Flying High - OOH Advert
The Devon Air Ambulance is a charity dedicated to providing rapid and agile medical services regardless of where you are in Devon, whether it be in the city or in the middle of the moors.
Despite working alongside the NHS, they are actually funded entirely by the public of Devon, and with the pandemic cutting their usual streams of donations, they had to adapt and look at new avenues for fundraising.
My team was brought on board to aid the Devon Air Ambulance in their new Christmas Campaign, producing creative visuals to be used on display-TV panels around key points in the city centre of Exeter.
The project was a collaboration between creatives and strategists from the UK and Canada, bringing together a myriad of diverse backgrounds such as advertising, psychology, and business management.
Creative Direction Advertising
Devon Air Ambulance
Project Manager/Creative Director: Daiki Shinomiya
Illustrator: Connie Le
Creative + Strategy Team (UK): Owen Bush, Jess Allen, Leoni Fretwell, Charlotte Weston, Alexei Peters
Technical Consultant: Alexander Prins
How can we get passers-by to text-donate within a 10-second display TV advert?
As we were brought on board later into the campaign process, we were provided with the advertising medium before the audience. Our challenge was to figure out a way to maximize the opportunity that these display TVs had and to somehow catch a passer-by's attention to deliver the intended message.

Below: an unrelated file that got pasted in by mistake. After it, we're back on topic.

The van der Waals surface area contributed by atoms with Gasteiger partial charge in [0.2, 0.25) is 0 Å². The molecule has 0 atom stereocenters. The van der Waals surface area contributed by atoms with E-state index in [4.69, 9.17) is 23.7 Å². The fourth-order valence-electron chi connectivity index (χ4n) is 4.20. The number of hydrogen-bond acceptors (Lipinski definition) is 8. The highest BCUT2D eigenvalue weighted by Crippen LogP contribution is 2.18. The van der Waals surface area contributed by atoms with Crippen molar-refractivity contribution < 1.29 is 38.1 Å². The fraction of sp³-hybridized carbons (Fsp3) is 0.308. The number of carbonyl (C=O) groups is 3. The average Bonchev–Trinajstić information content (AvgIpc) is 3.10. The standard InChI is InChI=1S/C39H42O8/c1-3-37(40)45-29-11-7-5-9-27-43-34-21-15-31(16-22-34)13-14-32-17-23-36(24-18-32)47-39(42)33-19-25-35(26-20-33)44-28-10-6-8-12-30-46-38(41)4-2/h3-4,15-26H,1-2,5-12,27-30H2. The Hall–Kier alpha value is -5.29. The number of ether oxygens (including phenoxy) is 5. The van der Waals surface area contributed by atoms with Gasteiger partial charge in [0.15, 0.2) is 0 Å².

With the key requirements in mind, we recognized that our first priority was to identify the ideal audience to target with these advertisements. However, there was no data available by the display TV providers, meaning that we were initially left in the dark about engagement levels and the demographic of people seeing these adverts.
To identify the target audience and measure their attitudes towards display TV advertising, we curated a list of open-ended questions that would allow us to draw meaningful insights. We first brainstormed an exhaustive list of questions that we would want to ask, and then narrowed them to a list of 13 questions. These questions ensured that we would get a good idea of the public's attitudes towards charities and advertisements, such as when they donate and what types of adverts stand out to them the most.
A psychology background was especially useful, and we brought on board a quantitative psychologist with over 20 years of experience to consult on the wording of the questions.
With the primary qualitative research conducted, we were able to gather some meaningful insights. For example, we identified that people tend to actually donate to a charity in their own time after seeing the advert, instead of donating on the spot. This indicated to us that despite having a text-donate CTA, we would need to also signpost people to easily access the web donation information in their own time.
Secondary research has also revealed that despite the pandemic, the general UK public's trust in charities have actually increased since 2020. This indicated to us that we needed to make it very clear that the advert was for a charitable organization and one that is entirely funded by the public.